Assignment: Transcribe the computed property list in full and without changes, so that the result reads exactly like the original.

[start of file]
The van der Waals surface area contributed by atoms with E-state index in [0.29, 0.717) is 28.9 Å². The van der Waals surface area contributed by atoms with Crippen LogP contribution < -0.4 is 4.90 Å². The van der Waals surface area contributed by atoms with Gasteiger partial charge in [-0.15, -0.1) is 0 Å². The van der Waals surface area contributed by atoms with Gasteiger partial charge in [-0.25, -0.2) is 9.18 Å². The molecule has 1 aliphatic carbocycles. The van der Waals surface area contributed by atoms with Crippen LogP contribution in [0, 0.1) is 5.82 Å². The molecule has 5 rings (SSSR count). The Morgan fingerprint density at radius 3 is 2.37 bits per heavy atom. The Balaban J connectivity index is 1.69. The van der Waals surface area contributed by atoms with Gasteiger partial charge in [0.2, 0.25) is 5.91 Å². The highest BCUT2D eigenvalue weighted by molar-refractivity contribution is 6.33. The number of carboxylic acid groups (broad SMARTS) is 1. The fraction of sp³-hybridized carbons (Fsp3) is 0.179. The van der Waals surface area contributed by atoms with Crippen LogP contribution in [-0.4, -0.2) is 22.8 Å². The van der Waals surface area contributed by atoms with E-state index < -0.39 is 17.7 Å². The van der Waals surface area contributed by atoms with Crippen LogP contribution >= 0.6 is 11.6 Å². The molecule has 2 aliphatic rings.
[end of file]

The van der Waals surface area contributed by atoms with E-state index in [0.29, 0.717) is 28.9 Å². The van der Waals surface area contributed by atoms with Crippen LogP contribution < -0.4 is 4.90 Å². The van der Waals surface area contributed by atoms with Gasteiger partial charge in [-0.15, -0.1) is 0 Å². The van der Waals surface area contributed by atoms with Gasteiger partial charge in [-0.25, -0.2) is 9.18 Å². The molecule has 1 aliphatic carbocycles. The van der Waals surface area contributed by atoms with Crippen LogP contribution in [0, 0.1) is 5.82 Å². The molecule has 5 rings (SSSR count). The Morgan fingerprint density at radius 3 is 2.37 bits per heavy atom. The Balaban J connectivity index is 1.69. The van der Waals surface area contributed by atoms with Gasteiger partial charge in [0.2, 0.25) is 5.91 Å². The highest BCUT2D eigenvalue weighted by molar-refractivity contribution is 6.33. The number of carboxylic acid groups (broad SMARTS) is 1. The fraction of sp³-hybridized carbons (Fsp3) is 0.179. The van der Waals surface area contributed by atoms with Crippen LogP contribution in [-0.4, -0.2) is 22.8 Å². The van der Waals surface area contributed by atoms with E-state index < -0.39 is 17.7 Å². The van der Waals surface area contributed by atoms with Crippen LogP contribution >= 0.6 is 11.6 Å². The molecule has 2 aliphatic rings.